advertisement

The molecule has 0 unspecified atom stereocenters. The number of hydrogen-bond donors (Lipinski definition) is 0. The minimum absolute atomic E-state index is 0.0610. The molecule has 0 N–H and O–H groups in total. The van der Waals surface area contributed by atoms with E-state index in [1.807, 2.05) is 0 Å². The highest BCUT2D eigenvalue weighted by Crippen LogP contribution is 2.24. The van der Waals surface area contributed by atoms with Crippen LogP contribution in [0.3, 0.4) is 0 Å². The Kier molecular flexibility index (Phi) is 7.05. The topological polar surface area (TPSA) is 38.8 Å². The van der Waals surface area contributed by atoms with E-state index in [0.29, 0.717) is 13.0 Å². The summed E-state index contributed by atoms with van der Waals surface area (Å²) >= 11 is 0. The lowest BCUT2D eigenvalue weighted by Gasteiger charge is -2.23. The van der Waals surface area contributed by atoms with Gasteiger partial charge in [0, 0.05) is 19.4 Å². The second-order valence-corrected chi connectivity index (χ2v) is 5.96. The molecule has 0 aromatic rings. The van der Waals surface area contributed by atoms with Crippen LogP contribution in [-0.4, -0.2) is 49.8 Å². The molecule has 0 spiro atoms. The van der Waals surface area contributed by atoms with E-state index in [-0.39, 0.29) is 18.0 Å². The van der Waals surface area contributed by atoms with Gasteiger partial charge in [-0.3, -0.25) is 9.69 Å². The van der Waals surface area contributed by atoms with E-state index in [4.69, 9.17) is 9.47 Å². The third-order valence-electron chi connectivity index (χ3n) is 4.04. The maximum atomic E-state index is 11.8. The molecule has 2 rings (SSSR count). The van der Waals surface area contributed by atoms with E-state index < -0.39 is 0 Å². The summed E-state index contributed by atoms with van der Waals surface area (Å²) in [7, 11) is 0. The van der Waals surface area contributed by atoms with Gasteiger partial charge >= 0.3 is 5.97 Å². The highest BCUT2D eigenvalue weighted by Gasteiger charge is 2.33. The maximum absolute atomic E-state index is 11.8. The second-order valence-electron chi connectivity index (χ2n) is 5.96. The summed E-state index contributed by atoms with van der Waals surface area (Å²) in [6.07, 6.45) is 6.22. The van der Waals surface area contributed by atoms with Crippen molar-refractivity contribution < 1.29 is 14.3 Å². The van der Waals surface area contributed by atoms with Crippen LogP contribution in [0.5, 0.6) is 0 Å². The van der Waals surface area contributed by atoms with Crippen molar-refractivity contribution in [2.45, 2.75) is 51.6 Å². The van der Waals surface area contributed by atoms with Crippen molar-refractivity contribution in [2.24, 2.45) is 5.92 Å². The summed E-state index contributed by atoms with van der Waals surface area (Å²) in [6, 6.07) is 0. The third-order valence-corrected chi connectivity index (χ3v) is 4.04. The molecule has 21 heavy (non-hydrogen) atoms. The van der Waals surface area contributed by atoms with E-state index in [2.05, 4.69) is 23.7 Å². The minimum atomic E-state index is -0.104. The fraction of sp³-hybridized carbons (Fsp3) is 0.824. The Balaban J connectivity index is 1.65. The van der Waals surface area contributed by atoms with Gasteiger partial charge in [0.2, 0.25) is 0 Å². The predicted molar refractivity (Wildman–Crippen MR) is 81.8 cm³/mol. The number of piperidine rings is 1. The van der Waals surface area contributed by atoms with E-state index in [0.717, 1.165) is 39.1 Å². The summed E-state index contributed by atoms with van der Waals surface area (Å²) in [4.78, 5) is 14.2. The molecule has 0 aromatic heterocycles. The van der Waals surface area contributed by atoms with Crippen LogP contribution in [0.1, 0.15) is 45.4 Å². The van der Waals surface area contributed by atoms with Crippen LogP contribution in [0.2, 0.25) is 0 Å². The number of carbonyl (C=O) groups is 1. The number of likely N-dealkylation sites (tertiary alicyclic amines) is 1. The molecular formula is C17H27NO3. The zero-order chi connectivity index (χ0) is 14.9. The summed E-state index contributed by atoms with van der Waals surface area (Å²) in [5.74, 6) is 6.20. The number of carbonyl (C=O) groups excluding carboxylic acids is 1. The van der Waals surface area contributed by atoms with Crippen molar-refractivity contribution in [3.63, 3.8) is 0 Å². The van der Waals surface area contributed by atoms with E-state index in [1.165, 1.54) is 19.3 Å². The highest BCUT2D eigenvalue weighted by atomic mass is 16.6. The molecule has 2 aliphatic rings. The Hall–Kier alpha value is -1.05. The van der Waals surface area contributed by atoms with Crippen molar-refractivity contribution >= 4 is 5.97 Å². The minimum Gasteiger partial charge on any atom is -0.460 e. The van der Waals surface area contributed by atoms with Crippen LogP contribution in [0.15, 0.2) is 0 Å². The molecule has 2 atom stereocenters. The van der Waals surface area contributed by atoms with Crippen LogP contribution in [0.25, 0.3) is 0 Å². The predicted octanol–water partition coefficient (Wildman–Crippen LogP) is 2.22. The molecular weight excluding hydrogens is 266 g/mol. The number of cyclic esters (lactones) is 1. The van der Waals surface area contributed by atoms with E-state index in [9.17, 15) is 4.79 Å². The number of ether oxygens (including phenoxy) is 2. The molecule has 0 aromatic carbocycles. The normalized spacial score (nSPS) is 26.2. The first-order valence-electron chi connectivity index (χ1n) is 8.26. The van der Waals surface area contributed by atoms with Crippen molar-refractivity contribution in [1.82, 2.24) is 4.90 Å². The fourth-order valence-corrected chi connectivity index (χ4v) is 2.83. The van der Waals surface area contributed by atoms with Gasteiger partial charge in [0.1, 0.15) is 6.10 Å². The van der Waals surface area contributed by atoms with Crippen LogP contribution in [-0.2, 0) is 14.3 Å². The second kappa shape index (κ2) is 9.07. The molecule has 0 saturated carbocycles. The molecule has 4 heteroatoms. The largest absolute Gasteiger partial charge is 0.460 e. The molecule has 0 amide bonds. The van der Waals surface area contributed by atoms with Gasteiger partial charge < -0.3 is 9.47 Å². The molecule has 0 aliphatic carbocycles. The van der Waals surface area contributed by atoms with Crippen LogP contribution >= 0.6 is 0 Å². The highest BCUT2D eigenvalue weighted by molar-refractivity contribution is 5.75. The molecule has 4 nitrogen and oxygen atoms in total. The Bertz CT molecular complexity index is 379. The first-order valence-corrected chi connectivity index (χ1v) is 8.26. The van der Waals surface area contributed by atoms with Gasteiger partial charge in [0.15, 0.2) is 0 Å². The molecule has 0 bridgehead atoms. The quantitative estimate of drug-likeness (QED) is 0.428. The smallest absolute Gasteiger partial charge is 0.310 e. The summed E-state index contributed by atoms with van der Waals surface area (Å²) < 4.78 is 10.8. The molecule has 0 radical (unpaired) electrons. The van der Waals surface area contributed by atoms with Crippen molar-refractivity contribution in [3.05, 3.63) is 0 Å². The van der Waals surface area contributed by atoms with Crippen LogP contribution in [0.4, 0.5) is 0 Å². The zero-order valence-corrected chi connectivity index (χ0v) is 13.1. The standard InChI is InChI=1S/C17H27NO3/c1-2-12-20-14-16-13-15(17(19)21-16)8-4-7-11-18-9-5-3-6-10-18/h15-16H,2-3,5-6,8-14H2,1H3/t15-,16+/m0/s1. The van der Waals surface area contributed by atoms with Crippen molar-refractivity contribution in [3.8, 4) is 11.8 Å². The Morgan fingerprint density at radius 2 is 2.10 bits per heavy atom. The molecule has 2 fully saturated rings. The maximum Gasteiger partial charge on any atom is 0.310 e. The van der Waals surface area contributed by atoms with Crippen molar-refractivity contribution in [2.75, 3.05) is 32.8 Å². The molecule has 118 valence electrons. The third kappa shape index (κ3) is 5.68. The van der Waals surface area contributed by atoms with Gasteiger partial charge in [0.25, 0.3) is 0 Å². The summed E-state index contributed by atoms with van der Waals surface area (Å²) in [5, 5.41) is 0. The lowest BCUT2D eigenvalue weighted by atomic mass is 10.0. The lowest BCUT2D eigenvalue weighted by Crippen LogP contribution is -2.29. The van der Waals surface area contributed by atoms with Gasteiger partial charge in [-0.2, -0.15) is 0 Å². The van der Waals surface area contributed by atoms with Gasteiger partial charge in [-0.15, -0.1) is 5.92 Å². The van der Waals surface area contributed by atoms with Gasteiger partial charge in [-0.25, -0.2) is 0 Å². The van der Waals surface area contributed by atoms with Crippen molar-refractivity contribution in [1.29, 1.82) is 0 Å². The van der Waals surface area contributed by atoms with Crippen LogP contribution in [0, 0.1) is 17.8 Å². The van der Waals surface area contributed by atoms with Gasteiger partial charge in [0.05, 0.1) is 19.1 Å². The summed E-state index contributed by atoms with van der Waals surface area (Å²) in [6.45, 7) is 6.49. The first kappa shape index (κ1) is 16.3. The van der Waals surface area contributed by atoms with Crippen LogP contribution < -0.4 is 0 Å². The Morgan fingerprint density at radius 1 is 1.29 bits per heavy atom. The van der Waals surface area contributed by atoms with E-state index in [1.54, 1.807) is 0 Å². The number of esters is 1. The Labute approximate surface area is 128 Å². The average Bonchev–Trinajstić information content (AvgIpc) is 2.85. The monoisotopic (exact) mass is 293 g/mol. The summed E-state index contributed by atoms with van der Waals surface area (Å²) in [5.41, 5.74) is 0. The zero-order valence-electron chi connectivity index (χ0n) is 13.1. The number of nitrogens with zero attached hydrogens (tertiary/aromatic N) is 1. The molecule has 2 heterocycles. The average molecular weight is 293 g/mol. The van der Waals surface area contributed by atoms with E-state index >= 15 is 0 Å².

Warwick Business School Agenda: techniques and applications of conditional code Finding an optimal solution Arts Centre ‘manual optimisation’ (ArtsCentre2) Conditional (IF) statements ‘Pseudo-code’ Operational Control system (English) Traffic Lights! ‘Select - Case’ statements : Exercises Counting and Andrew’s Guessing Game! More fun next Lesson! Warwick Business School 1 Basic sequence of instructions This is what we have already seen, and is almost implicit: Instructions execute in sequence, each immediately after the previous instruction, unless the code (or the user) intervenes. e.g. Any recorded macro, such as: Importing file of data (Order1); generating and using a new set of random numbers; printing a routine set of data or charts from a workbook. Warwick Business School Sequence of execution of VBA The White Rabbit put on his spectacles. “Where shall I begin please, your Majesty?” he asked. “Begin at the beginning,” the King said, gravely, “and go on until you come to the end: then Stop.” Lewis Carroll: Alice in Wonderland Warwick Business School 2 Conditional instructions Often you need the application to perform different actions depending on the situation (as represented by certain variables). This diverts (‘branches’) the sequence of instructions. Basic syntax: Should I do a spin on this programme? If Condition Then Instructions Else Instructions End If Warwick Business School Structured Programming in VBA Conditional statements in VBA Example: Arts Centre problem Dynamic method to find the maximum revenue: First, express a simple algorithm, using ‘Pseudo-code’: Set optimum revenue, optimum # tickets to 0 Add 1 to # tickets If Revenue for this # tickets > previous maximum Then Save current # tickets and new optimal revenue End If Notice how we use additional cells in the user interface, and preferably name them for easy use in the macro. Warwick Business School 3 Structured Programming in VBA Conditional statements in VBA Next, write the code in VBA Sub Increment() 'N.B. Ensure variables are initialised before starting Range("TicketsInput").Value = Range("TicketsInput").Value + 1 If Range("RevenueOutput").Value > Range("OptimalRevenue").Value Then 'new maximum revenue, so replace the old one Range("OptimalRevenue").Value = Range("RevenueOutput").Value Range("OptimalTickets").Value = Range("TicketsInput").Value End If End Sub Watch & Test how this VBA code executes, and how it interacts with the spreadsheet Warwick Business School ArtsCentre1a -> ArtsCentre2.xlsm ‘Pseudo-code’: an intermediate representation of code A method of expressing program logic in a structured way, whilst not constrained by the need to know detailed nor accurate VBA code/syntax “Your own language” Keywords for conditions and loops Indentation to emphasise blocks of code within conditions or loops (structure) Description of instructions rather than VBA syntax Uses: Planning/designing; Documentation Warwick Business School 4 Flowchart vs Pseudo-code maps directly on to structured VBA Warwick Business School http://www.slideshare.net/nicky_walters/pseudocode-flowcharts Conditional statements in VBA Example: TrafficLights0 Write the pseudo-code: 1. How do we most easily refer to the ‘Red light’ cell? 2. How do we instruct Excel to change its colour? 3. How do we express the conditions? We examine different ways to code this. Warwick Business School 5 The full logic. But what is wrong with this ‘pseudo-code’?: If Red light is on and Yellow light is off Then Set Yellow light on End if If Red light is on And Yellow light is on Then Set Red light off Set Yellow light off Set Green light on End if If Green light is on Then Set Yellow light on Set Green light off End if If Yellow light is on And Green light is off Then Set Yellow light off Set Red light on End if Warwick Business School TrafficLights0: ChangeError ‘Nested’ IF instructions You might want to (pseudo-) code: If Red light is on Then If Yellow light is off then Set Yellow light on Else Set Red light off Set Yellow light off Set Green light on End if Else If Green light is on Then Set Yellow light on Set Green light off Else Set Red light on Set Yellow light off End if End if Warwick Business School This will work, but … TrafficLights0: ChangeNoStateNested 6 ‘Nested’ IF instructions The condition This block of instructions is followed if the condition is TRUE These block of instructions are followed if the condition is FALSE If Red light is on Then If Yellow light is off then Set Yellow light on Else Set Red light off Set Yellow light off Set Green light on End if Else If Green light is on Then Set Yellow light on Set Green light off Else Set Red light on Set Yellow light off End if End if The condition This instruction is followed if the condition is TRUE These instructions are followed if the condition is FALSE Warwick Business School Conditional statements format The following is valid: If Condition then Else Instruction End If Do nothing if the condition is true It could be expressed alternatively: If Not(Condition) then Instruction End If Or even (if there is only one instruction) If Not(Condition) then Instruction Warwick Business School 7 Conditional statements in VBA You can use ELSEIF to separate the different conditions more clearly If Range("Red").Interior.Color = vbRed And Range("Yellow").Interior.Color = vbWhite And Range("Green").Interior.Color = vbWhite Then Range("Red").Interior.Color = vbRed Range("Yellow").Interior.Color = vbYellow Range("Green").Interior.Color = vbWhite Note: ‘Compound conditions’ ELSEIF ... But beware if your code shows ‘ELSEIF:’ Warwick Business School TrafficLights0: ChangeNoState Conditional statements in VBA This ‘shortcut’ works: is it robust? If Red Set ElseIf Set Set Set ElseIf Set Set ElseIf Set Set ENDIF light is On And Yellow light is Off Then Yellow light On Red light is on and Yellow light is On Then Red light Off Yellow light Off Green light ON Green light is ON Then Yellow light ON Green light Off Yellow light is ON Then Red light ON Yellow light OFF Warwick Business School TrafficLights0: ChangeNoStateShortcut 8 Conditional statements in VBA Smarter coding technique: recognise the independent ‘cases’ / ‘states’ Don’t worry about coding the shapes – for now! Warwick Business School ‘State’ If State=4 then Set Red light on Set Yellow light off Set Green light off Set State = 1 Traffic Lights pseudo-code Else If State=1 Set Red light on Set Yellow light on Set Green light off Set State = 2 Else If State=2 Set Red light off Set Yellow light off Set Green light on Set State = 3 … End If End If End If Note the use of ‘Abstraction’ and the use of a ‘control variable’ to represent the different ‘states’. Neater, clearer, more systematic, more robust. How will we code this instruction? Uses Nested IF again; the indentation is a little unwieldy Add code for State=3 (Ex) TrafficLights0: ChangeStateNested 9 ‘State’ Select Case State Case 4 Traffic Lights pseudo-code i.e. If State=4 Set Red light on Set Yellow light off Set Green light off Set State = 1 Case 1 i.e. If State=1 Set Red light on Set Yellow light on Set Green light off Set State = 2 Case 2 i.e. If State=2 Set Red light off Set Yellow light off Set Green light on Set State = 3 Now still systematic and robust, but also explicitly indicates exclusive conditions, and saves VBA some work. … End Select Add code for State=3 (Ex) TrafficLights0: ChangeStateSelect ‘State’ State = State + 1 If State > 4 Then State = 1 Select Case State Case 1 Set Red light on Set Yellow light off Set Green light off Case 2 Traffic Lights pseudo-code: the most elegant solution Set Red light on Set Yellow light on Set Green light off Case 3 Set Red light off Set Yellow light off Automatic increment of ‘State’, with a condition that makes it cycle round values 1-4. Set Green light on … End Select Case 4 Set Red light off Set Yellow light on Set Green light off TrafficLights0: ChangeStateAutoSelect 10 Tips for working with VBA You cannot record conditions, (nor loop instructions)! You cannot ‘Undo’ macro actions! Save your model first! X Warwick Business School Interactive Guessing Game The computer thinks of a (random) number between 1 and 10 We guess what the number is The computer tells us whether our guess is correct, too low or too high We win if we guess the number using three or fewer guesses! Warwick Business School Guess0 11 Conditional statements in VBA Conditional instruction patterns - summary Warwick Business School Conditional statements in VBA Special case: a single conditional instruction No ‘Else’ nor ‘Endif’ is needed: If Condition Then Instruction (on one line only) The ‘IF’ instruction is terminated after this line Warwick Business School 12 Conditional statements in VBA Compound conditions If (Condition1 and Condition2) Then Instruction Else Instruction End If Warwick Business School Conditional statements in VBA Nested conditions If Condition C1 Then If Condition C2 Then Instruction “C1 C2” Else Instruction “C1 Not C2” End If Else Instruction “Not C1” End If e.g. TrafficLights1, Guessing game (soon); Count2 (Ex) Warwick Business School 13 Conditional statements in VBA Another variation for exclusive conditions (ensure Instruction is on a new line) If Condition1 Then Instruction1 ElseIf Condition2 Then Instruction2 ElseIf Condition3 Then Instruction3 ElseIf Condition4 Then Instruction4 Else Error? End If Warwick Business School Conditional statements in VBA General syntax for exclusive conditions that depend on the value of a single variable Select Case VariableName Case 1,5 Instruction 1 Case 2 to 4 Instruction 2 Case 6 to 9 Instruction 3 Case 10 Instruction 4 Case Else Error? End Select Warwick Business School 14 Arts_Centre_2.xlsm (a) Sub Increment() ' N.B. Ensure Tickets_Input, Optimal_Revenue, Optimal_tickets are initialised to 0 before starting Range("Tickets_Input").Value = Range("Tickets_Input").Value + 1 If Range("Revenue_Output").Value > Range("Optimal_Revenue").Value Then 'new maximum revenue so replace the old one Range("Optimal_Revenue").Value = Range("Revenue_Output").Value Range("Optimal_Tickets").Value = Range("Tickets_Input").Value End If End Sub ' Sort_Revenue Macro ' Sub Sort_Revenue() ' Sort Application.Goto Reference:="What_If" Selection.Sort Key1:=Range("D23"), Order1:=xlAscending, Header:=xlNo, _ OrderCustom:=1, MatchCase:=False, Orientation:=xlTopToBottom, _ DataOption1:=xlSortNormal End Sub TrafficLights0 macros ' Traffic Lights macros: NoStateVariable ' ' Change Macro, without using the 'State' variable ' If you use 'ElseIf', be careful to start the actions on a new line after 'Then' ' See how much more code is needed to write the conditions to identify each 'state'. ' Sub ChangeNoState() If Range("Red").Interior.Color = vbWhite And Range("Yellow").Interior.Color = vbWhite And Range("Green").Interior.Color = vbWhite Then Range("Red").Interior.Color = vbRed Range("Yellow").Interior.Color = vbWhite Range("Green").Interior.Color = vbWhite ElseIf Range("Red").Interior.Color = vbRed And Range("Yellow").Interior.Color = vbWhite And Range("Green").Interior.Color = vbWhite Then Range("Red").Interior.Color = vbRed Range("Yellow").Interior.Color = vbYellow Range("Green").Interior.Color = vbWhite ElseIf Range("Red").Interior.Color = vbRed And Range("Yellow").Interior.Color = vbYellow And Range("Green").Interior.Color = vbWhite Then Range("Red").Interior.Color = vbWhite Range("Yellow").Interior.Color = vbWhite Range("Green").Interior.Color = vbGreen ElseIf Range("Red").Interior.Color = vbWhite And Range("Yellow").Interior.Color = vbWhite And Range("Green").Interior.Color = vbGreen Then Range("Red").Interior.Color = vbWhite Range("Yellow").Interior.Color = vbYellow Range("Green").Interior.Color = vbWhite ElseIf Range("Red").Interior.Color = vbWhite And Range("Yellow").Interior.Color = vbYellow And Range("Green").Interior.Color = vbWhite Then Range("Red").Interior.Color = vbRed Range("Yellow").Interior.Color = vbWhite Range("Green").Interior.Color = vbWhite End If End Sub Sub ChangeNoStateShortCut() If Range("Red").Interior.Color = vbRed And Range("Yellow").Interior.Color = vbWhite Then Range("Yellow").Interior.Color = vbYellow ElseIf Range("Red").Interior.Color = vbRed And Range("Yellow").Interior.Color = vbYellow Then Range("Red").Interior.Color = vbWhite Range("Yellow").Interior.Color = vbWhite Range("Green").Interior.Color = vbGreen ElseIf Range("Green").Interior.Color = vbGreen Then Range("Yellow").Interior.Color = vbYellow Range("Green").Interior.Color = vbWhite ElseIf Range("Yellow").Interior.Color = vbYellow Then Range("Red").Interior.Color = vbRed Range("Yellow").Interior.Color = vbWhite End If End Sub Sub ChangeNoStateNested() If Range("Red").Interior.Color = vbRed Then If Range("Yellow").Interior.Color = vbWhite Then Range("Yellow").Interior.Color = vbYellow Else Range("Red").Interior.Color = vbWhite Range("Yellow").Interior.Color = vbWhite Range("Green").Interior.Color = vbGreen End If Else If Range("Green").Interior.Color = vbGreen Then Range("Yellow").Interior.Color = vbYellow Range("Green").Interior.Color = vbWhite Else Range("Red").Interior.Color = vbRed Range("Yellow").Interior.Color = vbWhite End If End If End Sub ' Traffic Lights macros: BestSolution ' ' Change Macro ' Sub ChangeStateAutoSelect() Range("State").Value = Range("State").Value + 1 If Range("State").Value > 4 Then Range("State").Value = 1 Select Case Range("State").Value Case 1 Range("Red").Interior.Color = vbRed Range("Yellow").Interior.Color = vbWhite Range("Green").Interior.Color = vbWhite Case 2 Range("Red").Interior.Color = vbRed Range("Yellow").Interior.Color = vbYellow Range("Green").Interior.Color = vbWhite Case 3 Range("Red").Interior.Color = vbWhite Range("Yellow").Interior.Color = vbWhite Range("Green").Interior.Color = vbGreen Case 4 Range("Red").Interior.Color = vbWhite Range("Yellow").Interior.Color = vbYellow Range("Green").Interior.Color = vbWhite End Select End Sub ' Set Lights to 'Off' (state 0) ' Sub SetOff() Range("State").Value = 0 Range("Red").Interior.Color = vbWhite Range("Yellow").Interior.Color = vbWhite Range("Green").Interior.Color = vbWhite End Sub ' Sub Auto_Open() 'automatically runs when the spreadsheet is opened SetOff End Sub ' ' Traffic Lights macros 'The rest of these examples show alternative equivalent approaches; some are a little neater 'To use one of these, attach its name to the Change button on the worksheet (Right click|Assign Macro) 'N.B. Each of these needs finishing off to code the final situation (state 4, yellow light only) (Ex) Sub ChangeStateNested() ' Change Macro using nested IFs ' This works fine, but does not demonstrate that each state is mutually exclusive ' If Range("State").Value = 4 Then Range("Red").Interior.Color = vbRed Range("Yellow").Interior.Color = vbWhite Range("Green").Interior.Color = vbWhite Range("State").Value = 1 Else If Range("State").Value = 1 Then Range("Red").Interior.Color = vbRed Range("Yellow").Interior.Color = vbYellow Range("Green").Interior.Color = vbWhite Range("State").Value = 2 Else If Range("State").Value = 2 Then Range("Red").Interior.Color = vbWhite Range("Yellow").Interior.Color = vbWhite Range("Green").Interior.Color = vbGreen Range("State").Value = 3 End If End If End If End Sub Sub ChangeStateSelect() ' Change Macro using Select ' This works fine, and clearly demonstrates that each state is mutually exclusive Select Case Range("State") Case 4 Range("Red").Interior.Color = vbRed Range("Yellow").Interior.Color = vbWhite Range("Green").Interior.Color = vbWhite Range("State").Value = 1 Case 1 Range("Red").Interior.Color = vbRed Range("Yellow").Interior.Color = vbYellow Range("Green").Interior.Color = vbWhite Range("State").Value = 2 Case 2 Range("Red").Interior.Color = vbWhite Range("Yellow").Interior.Color = vbWhite Range("Green").Interior.Color = vbGreen Range("State").Value = 3 End Select End Sub Sub ChangeStateAutoNested() ' This version uses independent IF statements. ' Only one If statement will be true, so why make VBA check the others? Range("State").Value = Range("State").Value + 1 If Range("State").Value > 4 Then Range("State").Value = 1 If Range("State").Value = 1 Then Range("Red").Interior.Color = vbRed Range("Yellow").Interior.Color = vbWhite Range("Green").Interior.Color = vbWhite End If If Range("State").Value = 2 Then Range("Red").Interior.Color = vbRed Range("Yellow").Interior.Color = vbYellow Range("Green").Interior.Color = vbWhite End If If Range("State").Value = 3 Then Range("Red").Interior.Color = vbWhite Range("Yellow").Interior.Color = vbWhite Range("Green").Interior.Color = vbGreen End If End Sub Sub ChangeStateAutoElseIf() ' Change Macro using Elseif for exclusive conditions ' If you use Elseif, be careful to start the actions on a new line after 'Then' ' Range("State").Value = Range("State").Value + 1 If Range("State").Value > 4 Then Range("State").Value = 1 If Range("State").Value = 1 Then Range("Red").Interior.Color = vbRed Range("Yellow").Interior.Color = vbWhite Range("Green").Interior.Color = vbWhite ElseIf Range("State").Value = 2 Then Range("Red").Interior.Color = vbRed Range("Yellow").Interior.Color = vbYellow Range("Green").Interior.Color = vbWhite ElseIf Range("State").Value = 3 Then Range("Red").Interior.Color = vbWhite Range("Yellow").Interior.Color = vbWhite Range("Green").Interior.Color = vbGreen End If End Sub Guess0 ' Can you cheat on your score if you win in two guesses? ' Guess0 Module 1 ' ' Button1_Click Macro ' Generate ' Sub Button1_Click() Range("Number") = Int(Rnd() * 10 + 1) 'Generate number and put in Answer sheet '(uses range name) Range("Number_of_Guesses") = 0 'Initialise number of guesses for new game End Sub ' ' Button2_Click Macro ' Guess ' Sub Button2_Click() Range("Number_of_Guesses").Value = Range("Number_of_Guesses").Value + 1 ' Increment the number of guesses ' Test the guess If Range("Guess").Value = Range("Number") And Range("Number_of_Guesses").Value <= 3 Then ' Guess is correct and <=3 guesses MsgBox ("You won; did you cheat?!") Else If Range("Number_of_Guesses").Value < 3 Then ' Guess is wrong but guesses remaining If Range("Guess").Value < Range("Number") Then MsgBox ("Too low, try again") Else MsgBox ("Too high, try again") End If Else ' Guess is wrong - too late! MsgBox ("Ha Ha, I won : the number was " & Range("Number")) End If End If End Sub Mod, Quotient: Worksheet Function vs VBA This table should help to understand the roles of Mod, Quotient etc. They are not the most common functions, but happen to have been useful for my examples. It is unfortunate that these are amongst the few worksheet functions that do not work in VBA! Meaning The whole number of multiples of B in A The remainder of A when divided by B Formula Quotient (A, B) VBA A\B Example 5\3=1 Mod (A, B) A Mod B 5 Mod 3 = 2 Excel / VBA Exercises 2018-2019 Lesson 9 1. *In the macros of TrafficLights0 example, note the alternative instructions for changing the sequence in the ‘AlternativeStructures’ module. These all use the ‘State’ variable, that offers a simple representation of the current signal from the lights. The different macros simply use alternative conditional controls constructs; which is the best? For practice, finish each of these to manage the final change of lights from green to yellow. 2. *Add buttons to reset the lights to an initial state (state 0) of ‘all lights off’, and if necessary to start the sequence of lights. Compare the code in TrafficlLights0. 3. Code instructions that implement in VBA the method introduced in the lecture but without using the ‘State’ variable i.e. (in VBA) ‘If Red light is on and Yellow light is on Then Set Red light off …’. Compare with TrafficLights0: ChangeNoState () in Module ‘NoStateVariable’. Note how ‘wordy’ this is, and how the logic is less clear as a result. 4. In the pseudo-code examples for Traffic Lights in the lecture slides, check which versions are exactly equivalent and work as required, and make sure you understand why one version (ChangeError) does not work.34 5. *Note that you cannot record a macro to ‘Count’. Check out why, by trying.35 6. Enhance the counting macro to help support you play the following game with a young niece or a nephew at Christmas or New Year celebrations (with embarrassment for exposing my sad childhood!): If the number shown is divisible by 5, the person must shout ‘Fizz’ If the number shown is divisible by 7, the person must shout ‘Buzz’ If the number shown is divisible by both 5 and 7, the person must shout ‘Fizz-Buzz’ The computer should show whether the person got it right, a) using a cell formula and a message in a cell36 and b) using a macro and showing a message box! 34 This macro is coded in Change_Error Module Error() of TrafficLights0 if you want to check it out (run the macro directly from VBA or right click the Button and attach it to that macro). If you wish, Trace it using the ‘Step into’ (F8) button in the Debug toolbar in VBA to see where it goes wrong. 35 You can record putting the value 1 in a cell, but if you run it again, of course it just puts the number 1 in the cell again (not 2, 3, …). There is not a built-in Excel command to add 1 to a cell. 36 For the formula you will need a nested IF statement. You can make use of the formula =MOD(Number,5) which returns the remainder after dividing by 5 (try it) (QUOTIENT(Number,5) gives the number of times 5 divides into Number). Use separate cells to indicate ‘Fizz’ and ‘Buzz’ at first, then in one cell. In VBA you can use X Mod Y and X \ Y as equivalent to the worksheet functions. Compare Count2. (* : most important; † : difficult) 20 Excel / VBA Exercises 2018-2019 7. * My eldest son Ben used to like to practising football shooting in the garden (now he is 30 and prefers golf, rugby and paediatric surgery!). I kept a score of his ‘hit rate’ as he went along e.g. 1 goal out of 4 shots, or 25%. That was OK, but 2 out of 7 was harder to calculate as a percentage, so I decided we needed the computer to help - not to simulate, simply to record whether he scored, and to calculate the ‘hit rate’, after each individual shot. Can you write macros that use two buttons called ‘Scored’ and ‘Saved’ to control two cells that count the number of shots and goals so far37, and use an ordinary formula in a cell to display the ‘hit rate’ for us as a percentage? What happens to the hit-rate if there are zero shots? Use an IF function to display something more appropriate in this case. Finally, add another button which will reset the score. Optional: add a stochastic element that uses just one ’Shoot’ button and randomly determines whether a goal is scored, and updates the hit-rate automatically.38 8. Optional. Consider how you might like to make the guessing game more interesting and user-friendly. 9. Design one or more ways to ensure that the user enters a valid guess in the guessing game (in particular, they might enter text by mistake, or enter a guess outside the range 1-10): First, use a nested IF formula39 in a nearby cell in Guess1, that displays an appropriate message depending on the contents of ‘Guess’. Better, add a separate ‘Check’ button that uses VBA to check whether the user has entered a valid number for a guess, and alerts them if not.40 Even better, incorporate this code to the Guess button code so that Guess will check that the data is valid before it goes ahead to evaluate the guess. Even better, use Data | Data Validation method to ensure the input is valid (set up a list of numbers 110; compare with the Orders example). a. b. c. 10. †Optional: puzzle. In the Count example, the counting or accumulation is done by triggering a macro. Is it possible to have a cell which accumulates its value from a given ‘input cell’, each time the input cell changes value, without using a macro?41 You could simply have one button to increment the value of each cell (shots, goals), but it’s more meaningful for the user if they can press one button if they scored, and another if they missed. 38 In VBA, use ‘IF Rnd < 0.5 …’ Notice the different function name, not Rand(). Most VBA function names are the same, but not this one! Note that you will get the same stream of random numbers every time you run the program, unless you insert the statement RANDOMIZE (spelled with a ‘z’) to be executed ONCE, early in the program. This command ‘shakes up’ the box of random numbers (or more technically, sets a truly random ‘seed’ for generating the numbers). Cf Goal. 37 39 Consider using the ISNUMBER(cell) and ISBLANK formula and combine two conditions by using AND(Condition1,Condition2), which is true only if both condition 1 and condition 2 are true, or OR(Condition1,Condition2), which is true if either condition 1 or condition 2 are true, inside an IF statement. Check out Guess0a 40 You must first check that the entry is indeed a number, and not text. Use the VBA function IsNumeric(range(“Guess”).value) . Nested inside this condition, you can check whether it is between 1 and 10. Unfortunately there is no ‘IsInteger(x)’ function in VBA, but you can check whether x = Int(x), once you know that x is a number! There are few short-cuts to such detailed checks. 41 Hint: you may use the F9 key to recalculate, together with iteration and circular references (* : most important; † : difficult) 21